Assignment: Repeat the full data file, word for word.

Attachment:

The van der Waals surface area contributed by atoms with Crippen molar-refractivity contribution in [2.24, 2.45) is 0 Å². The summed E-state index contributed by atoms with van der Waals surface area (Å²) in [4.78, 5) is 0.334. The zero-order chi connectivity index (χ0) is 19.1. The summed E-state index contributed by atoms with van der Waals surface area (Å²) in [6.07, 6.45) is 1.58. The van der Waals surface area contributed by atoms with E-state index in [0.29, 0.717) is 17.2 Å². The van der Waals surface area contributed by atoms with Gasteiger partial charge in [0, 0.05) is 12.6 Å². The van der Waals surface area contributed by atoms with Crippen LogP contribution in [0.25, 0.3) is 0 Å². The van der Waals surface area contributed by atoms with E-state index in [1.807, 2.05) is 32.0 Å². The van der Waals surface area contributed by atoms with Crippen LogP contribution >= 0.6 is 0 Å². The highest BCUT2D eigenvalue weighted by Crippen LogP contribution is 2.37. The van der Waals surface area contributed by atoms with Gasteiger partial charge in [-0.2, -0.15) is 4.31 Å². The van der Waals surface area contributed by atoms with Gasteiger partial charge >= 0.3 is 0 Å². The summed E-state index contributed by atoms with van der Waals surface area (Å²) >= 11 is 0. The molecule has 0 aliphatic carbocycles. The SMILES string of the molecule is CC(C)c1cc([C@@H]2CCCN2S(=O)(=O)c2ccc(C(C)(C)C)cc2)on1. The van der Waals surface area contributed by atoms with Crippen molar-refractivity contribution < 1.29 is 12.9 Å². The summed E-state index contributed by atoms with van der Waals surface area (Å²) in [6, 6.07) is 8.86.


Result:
The van der Waals surface area contributed by atoms with Crippen molar-refractivity contribution in [2.24, 2.45) is 0 Å². The summed E-state index contributed by atoms with van der Waals surface area (Å²) in [4.78, 5) is 0.334. The zero-order chi connectivity index (χ0) is 19.1. The summed E-state index contributed by atoms with van der Waals surface area (Å²) in [6.07, 6.45) is 1.58. The van der Waals surface area contributed by atoms with E-state index in [0.29, 0.717) is 17.2 Å². The van der Waals surface area contributed by atoms with Gasteiger partial charge in [0, 0.05) is 12.6 Å². The van der Waals surface area contributed by atoms with Crippen LogP contribution in [0.25, 0.3) is 0 Å². The van der Waals surface area contributed by atoms with E-state index in [1.807, 2.05) is 32.0 Å². The van der Waals surface area contributed by atoms with Crippen LogP contribution >= 0.6 is 0 Å². The highest BCUT2D eigenvalue weighted by Crippen LogP contribution is 2.37. The van der Waals surface area contributed by atoms with Gasteiger partial charge in [-0.2, -0.15) is 4.31 Å². The van der Waals surface area contributed by atoms with Gasteiger partial charge >= 0.3 is 0 Å². The summed E-state index contributed by atoms with van der Waals surface area (Å²) >= 11 is 0. The molecule has 0 aliphatic carbocycles. The SMILES string of the molecule is CC(C)c1cc([C@@H]2CCCN2S(=O)(=O)c2ccc(C(C)(C)C)cc2)on1. The van der Waals surface area contributed by atoms with Crippen molar-refractivity contribution < 1.29 is 12.9 Å². The summed E-state index contributed by atoms with van der Waals surface area (Å²) in [6, 6.07) is 8.86.